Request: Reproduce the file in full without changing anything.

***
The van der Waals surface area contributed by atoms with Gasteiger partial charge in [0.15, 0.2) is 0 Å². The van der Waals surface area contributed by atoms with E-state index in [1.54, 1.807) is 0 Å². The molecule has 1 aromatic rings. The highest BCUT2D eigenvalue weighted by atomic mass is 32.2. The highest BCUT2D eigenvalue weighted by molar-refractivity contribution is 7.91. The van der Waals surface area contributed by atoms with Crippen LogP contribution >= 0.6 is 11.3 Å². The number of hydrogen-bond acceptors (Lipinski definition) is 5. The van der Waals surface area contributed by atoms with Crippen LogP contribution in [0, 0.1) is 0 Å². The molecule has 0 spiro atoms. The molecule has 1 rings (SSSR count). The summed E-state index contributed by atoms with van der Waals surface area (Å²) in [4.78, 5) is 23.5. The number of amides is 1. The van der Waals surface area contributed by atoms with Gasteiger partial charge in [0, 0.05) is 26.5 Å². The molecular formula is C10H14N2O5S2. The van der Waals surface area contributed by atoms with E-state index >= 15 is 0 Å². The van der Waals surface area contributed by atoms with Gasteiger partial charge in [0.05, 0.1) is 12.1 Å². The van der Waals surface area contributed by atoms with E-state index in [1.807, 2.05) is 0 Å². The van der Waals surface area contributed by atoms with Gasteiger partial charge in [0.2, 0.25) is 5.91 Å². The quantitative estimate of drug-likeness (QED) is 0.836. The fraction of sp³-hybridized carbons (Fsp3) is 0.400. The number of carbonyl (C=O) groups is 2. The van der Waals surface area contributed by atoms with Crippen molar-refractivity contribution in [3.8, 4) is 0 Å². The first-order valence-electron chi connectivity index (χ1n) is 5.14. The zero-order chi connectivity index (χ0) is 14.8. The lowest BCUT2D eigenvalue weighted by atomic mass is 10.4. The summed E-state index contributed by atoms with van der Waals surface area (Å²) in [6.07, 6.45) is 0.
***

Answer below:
The van der Waals surface area contributed by atoms with Gasteiger partial charge in [0.15, 0.2) is 0 Å². The van der Waals surface area contributed by atoms with E-state index in [1.54, 1.807) is 0 Å². The molecule has 1 aromatic rings. The highest BCUT2D eigenvalue weighted by atomic mass is 32.2. The highest BCUT2D eigenvalue weighted by molar-refractivity contribution is 7.91. The van der Waals surface area contributed by atoms with Crippen LogP contribution >= 0.6 is 11.3 Å². The number of hydrogen-bond acceptors (Lipinski definition) is 5. The van der Waals surface area contributed by atoms with Crippen LogP contribution in [0, 0.1) is 0 Å². The molecule has 0 spiro atoms. The molecule has 1 rings (SSSR count). The summed E-state index contributed by atoms with van der Waals surface area (Å²) in [4.78, 5) is 23.5. The number of amides is 1. The van der Waals surface area contributed by atoms with Gasteiger partial charge in [0, 0.05) is 26.5 Å². The molecular formula is C10H14N2O5S2. The van der Waals surface area contributed by atoms with E-state index >= 15 is 0 Å². The van der Waals surface area contributed by atoms with Gasteiger partial charge in [0.05, 0.1) is 12.1 Å². The van der Waals surface area contributed by atoms with E-state index in [1.807, 2.05) is 0 Å². The van der Waals surface area contributed by atoms with Gasteiger partial charge in [0.2, 0.25) is 5.91 Å². The quantitative estimate of drug-likeness (QED) is 0.836. The fraction of sp³-hybridized carbons (Fsp3) is 0.400. The number of carbonyl (C=O) groups is 2. The van der Waals surface area contributed by atoms with Crippen molar-refractivity contribution in [3.8, 4) is 0 Å². The first-order valence-electron chi connectivity index (χ1n) is 5.14. The zero-order chi connectivity index (χ0) is 14.8. The lowest BCUT2D eigenvalue weighted by atomic mass is 10.4. The summed E-state index contributed by atoms with van der Waals surface area (Å²) in [6.07, 6.45) is 0.